I should point out that with the exception of some truly enraging articles in the Washington Post and, the people who have made off-handed remarks along these lines to me, know me.  And they like me. (The gentleman who told me that people under 35 only understood retributive justice and physical violence, because our brains hadn’t fully developed, also made a point every week to tell me how inspiring he found my sermons.)  These aren’t thoughtless or mean people by any stretch.
It’s not that they look at me and think, “My God, there stands the most spoiled narcissist ever conceived on this planet, and someone should immediately deprive her of all technology post-haste, lest the problem get worse. WHY IS SHE SPEAKING?!”
(At least, I sincerely hope not.  Otherwise, I’m going to get a serious complex.)  For almost everyone I’ve interacted with, after a few minutes of talking, their images of ‘Young Person’ soon give way to the reality…partially.
Problematically, though, many people also hold onto their image of this mythical ‘Young Person” who dwells out in the ether.  So, despite the fact that they can know, standing in front of them!  many awesome, hard-working, intelligent, (and broke, and jobless, and overeducated-for-today’s-economy) young people, this perception remains.  And it’s not helpful.
Driving back from diocesan convention a few weeks ago, I asked my students to make a list of their own.  I asked the them to make a list of songs that would define their generation for themselves.  To explain to someone else, in your own way, what you care about.  Define yourself.  We’ve been trading songs on Spotify ever since.  The results are fascinating. (If y’all want, I can ask them for permission to post a list.)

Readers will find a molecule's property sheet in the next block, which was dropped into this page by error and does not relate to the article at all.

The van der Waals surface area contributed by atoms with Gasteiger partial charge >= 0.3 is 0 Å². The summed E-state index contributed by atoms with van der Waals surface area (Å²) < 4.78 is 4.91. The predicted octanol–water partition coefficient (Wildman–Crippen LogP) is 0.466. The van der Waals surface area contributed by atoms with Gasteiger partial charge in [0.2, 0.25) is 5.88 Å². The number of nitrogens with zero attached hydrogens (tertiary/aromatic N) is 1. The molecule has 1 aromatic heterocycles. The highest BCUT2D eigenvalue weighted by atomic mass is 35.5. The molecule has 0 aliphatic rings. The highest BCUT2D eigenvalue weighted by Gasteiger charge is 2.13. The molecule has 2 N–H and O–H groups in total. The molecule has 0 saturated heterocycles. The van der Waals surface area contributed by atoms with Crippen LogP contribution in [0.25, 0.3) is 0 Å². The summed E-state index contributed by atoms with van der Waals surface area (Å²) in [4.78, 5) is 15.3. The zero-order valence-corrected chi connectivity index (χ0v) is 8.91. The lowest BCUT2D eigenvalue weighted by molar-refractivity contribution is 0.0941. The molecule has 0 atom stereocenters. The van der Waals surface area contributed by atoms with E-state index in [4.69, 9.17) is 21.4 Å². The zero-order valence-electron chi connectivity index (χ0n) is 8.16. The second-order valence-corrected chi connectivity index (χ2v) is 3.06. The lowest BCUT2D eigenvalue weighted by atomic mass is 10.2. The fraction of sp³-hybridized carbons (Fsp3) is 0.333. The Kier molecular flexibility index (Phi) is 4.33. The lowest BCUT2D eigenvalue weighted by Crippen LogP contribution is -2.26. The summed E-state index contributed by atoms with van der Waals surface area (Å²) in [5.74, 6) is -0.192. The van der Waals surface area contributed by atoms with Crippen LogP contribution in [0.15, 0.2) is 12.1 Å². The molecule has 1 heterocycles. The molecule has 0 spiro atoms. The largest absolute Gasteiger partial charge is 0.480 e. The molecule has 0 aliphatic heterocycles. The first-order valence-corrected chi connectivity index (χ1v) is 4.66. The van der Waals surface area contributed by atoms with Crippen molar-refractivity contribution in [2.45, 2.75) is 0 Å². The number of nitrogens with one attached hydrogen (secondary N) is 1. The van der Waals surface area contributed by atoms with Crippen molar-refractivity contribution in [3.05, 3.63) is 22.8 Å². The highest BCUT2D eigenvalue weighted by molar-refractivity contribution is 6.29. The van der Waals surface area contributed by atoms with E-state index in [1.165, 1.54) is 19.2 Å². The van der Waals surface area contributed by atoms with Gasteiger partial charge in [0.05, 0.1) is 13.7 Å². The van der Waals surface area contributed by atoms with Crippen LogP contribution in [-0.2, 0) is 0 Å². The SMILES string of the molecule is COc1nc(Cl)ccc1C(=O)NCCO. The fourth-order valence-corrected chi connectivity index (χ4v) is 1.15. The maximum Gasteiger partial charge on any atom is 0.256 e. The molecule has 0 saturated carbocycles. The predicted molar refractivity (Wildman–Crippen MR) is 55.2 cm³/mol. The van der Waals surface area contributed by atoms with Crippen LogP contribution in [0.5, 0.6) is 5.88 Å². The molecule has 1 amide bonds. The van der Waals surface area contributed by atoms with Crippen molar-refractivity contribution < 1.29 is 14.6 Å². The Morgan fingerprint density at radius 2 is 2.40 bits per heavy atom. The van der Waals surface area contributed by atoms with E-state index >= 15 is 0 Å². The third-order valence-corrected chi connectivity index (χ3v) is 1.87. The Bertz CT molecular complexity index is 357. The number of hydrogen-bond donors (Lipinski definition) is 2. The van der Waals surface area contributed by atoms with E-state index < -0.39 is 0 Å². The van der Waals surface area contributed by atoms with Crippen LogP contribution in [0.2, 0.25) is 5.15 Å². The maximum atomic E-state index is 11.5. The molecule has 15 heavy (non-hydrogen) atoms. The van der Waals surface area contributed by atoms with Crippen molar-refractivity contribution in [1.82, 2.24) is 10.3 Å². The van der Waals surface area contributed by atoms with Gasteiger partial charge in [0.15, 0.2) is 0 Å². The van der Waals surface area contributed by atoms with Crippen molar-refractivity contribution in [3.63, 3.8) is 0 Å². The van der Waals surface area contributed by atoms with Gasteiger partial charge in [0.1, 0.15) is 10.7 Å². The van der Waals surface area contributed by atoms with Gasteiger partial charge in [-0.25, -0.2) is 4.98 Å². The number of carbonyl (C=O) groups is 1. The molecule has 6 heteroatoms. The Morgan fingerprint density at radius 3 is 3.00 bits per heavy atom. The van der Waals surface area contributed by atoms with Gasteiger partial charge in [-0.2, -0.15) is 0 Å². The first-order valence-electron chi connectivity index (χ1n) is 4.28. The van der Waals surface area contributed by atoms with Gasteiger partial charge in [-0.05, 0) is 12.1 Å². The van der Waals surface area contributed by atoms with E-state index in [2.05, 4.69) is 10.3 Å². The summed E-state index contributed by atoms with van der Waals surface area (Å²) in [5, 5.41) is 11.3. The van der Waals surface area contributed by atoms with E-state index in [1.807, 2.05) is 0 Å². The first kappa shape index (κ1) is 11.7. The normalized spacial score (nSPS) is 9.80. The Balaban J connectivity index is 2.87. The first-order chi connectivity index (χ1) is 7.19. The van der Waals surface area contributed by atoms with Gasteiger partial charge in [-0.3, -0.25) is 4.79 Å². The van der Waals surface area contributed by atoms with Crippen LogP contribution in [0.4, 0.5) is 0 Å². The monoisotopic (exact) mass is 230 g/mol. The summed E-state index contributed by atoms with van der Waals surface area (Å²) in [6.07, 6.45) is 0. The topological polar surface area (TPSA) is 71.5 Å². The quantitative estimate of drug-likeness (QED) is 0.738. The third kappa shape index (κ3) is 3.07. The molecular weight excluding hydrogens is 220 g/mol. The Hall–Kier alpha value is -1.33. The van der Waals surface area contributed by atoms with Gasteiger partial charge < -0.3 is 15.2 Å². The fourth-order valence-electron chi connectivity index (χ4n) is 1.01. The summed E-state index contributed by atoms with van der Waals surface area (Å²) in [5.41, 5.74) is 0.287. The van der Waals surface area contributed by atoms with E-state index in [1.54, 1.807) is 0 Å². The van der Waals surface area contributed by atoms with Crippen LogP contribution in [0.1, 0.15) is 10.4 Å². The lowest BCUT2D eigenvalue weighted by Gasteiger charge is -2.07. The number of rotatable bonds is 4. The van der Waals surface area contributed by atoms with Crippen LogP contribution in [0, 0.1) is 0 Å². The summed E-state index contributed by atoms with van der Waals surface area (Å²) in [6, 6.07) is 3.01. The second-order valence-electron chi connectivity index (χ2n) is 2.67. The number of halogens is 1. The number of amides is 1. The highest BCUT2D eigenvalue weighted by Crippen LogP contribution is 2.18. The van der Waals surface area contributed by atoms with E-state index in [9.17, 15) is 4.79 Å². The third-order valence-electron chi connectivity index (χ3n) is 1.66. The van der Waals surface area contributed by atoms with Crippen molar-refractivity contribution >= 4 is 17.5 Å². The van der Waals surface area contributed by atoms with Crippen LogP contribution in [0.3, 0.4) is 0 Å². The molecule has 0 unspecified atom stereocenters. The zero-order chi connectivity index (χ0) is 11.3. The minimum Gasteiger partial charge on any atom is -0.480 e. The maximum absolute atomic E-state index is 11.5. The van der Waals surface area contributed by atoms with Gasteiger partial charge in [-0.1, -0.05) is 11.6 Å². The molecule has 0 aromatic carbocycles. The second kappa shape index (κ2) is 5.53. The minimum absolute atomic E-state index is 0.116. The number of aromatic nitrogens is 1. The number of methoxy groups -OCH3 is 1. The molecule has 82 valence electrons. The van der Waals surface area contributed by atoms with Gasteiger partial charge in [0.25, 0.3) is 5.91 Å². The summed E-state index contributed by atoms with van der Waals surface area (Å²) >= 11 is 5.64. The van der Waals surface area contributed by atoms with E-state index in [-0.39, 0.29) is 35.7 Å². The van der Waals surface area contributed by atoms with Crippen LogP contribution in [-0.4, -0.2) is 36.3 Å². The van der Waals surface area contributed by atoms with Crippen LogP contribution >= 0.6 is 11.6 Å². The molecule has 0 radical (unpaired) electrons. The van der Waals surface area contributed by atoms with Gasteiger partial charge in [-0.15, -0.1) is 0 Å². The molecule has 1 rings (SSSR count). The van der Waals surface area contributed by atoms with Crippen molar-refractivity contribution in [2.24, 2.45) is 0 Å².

The #occupy movement is giving rise to a lot of things: a serious widespread conversation about our economic structure, a reconsideration about the unchecked power of our financial sector, and a lot of people learning how to be megaphones.
But I hope that something else that it’s enabling is a way for our generation to define itself, for us to start that process of putting aside others’ projections of us and voicing our own definitions.
Baby Boomers, ya’ll had Vietnam and Civil Rights for this.  The Greatest Generation (and I remain unconvinced that you didn’t give yourselves that name, btw), had World War II.  In each case, there was a transition between events happening to you, and events you actively caused and defined.  (Full disclosure: I’m not sure where Generation X’s event was.  Want to jump in on this one?  Or did you have your own, and I’m unclear on it?)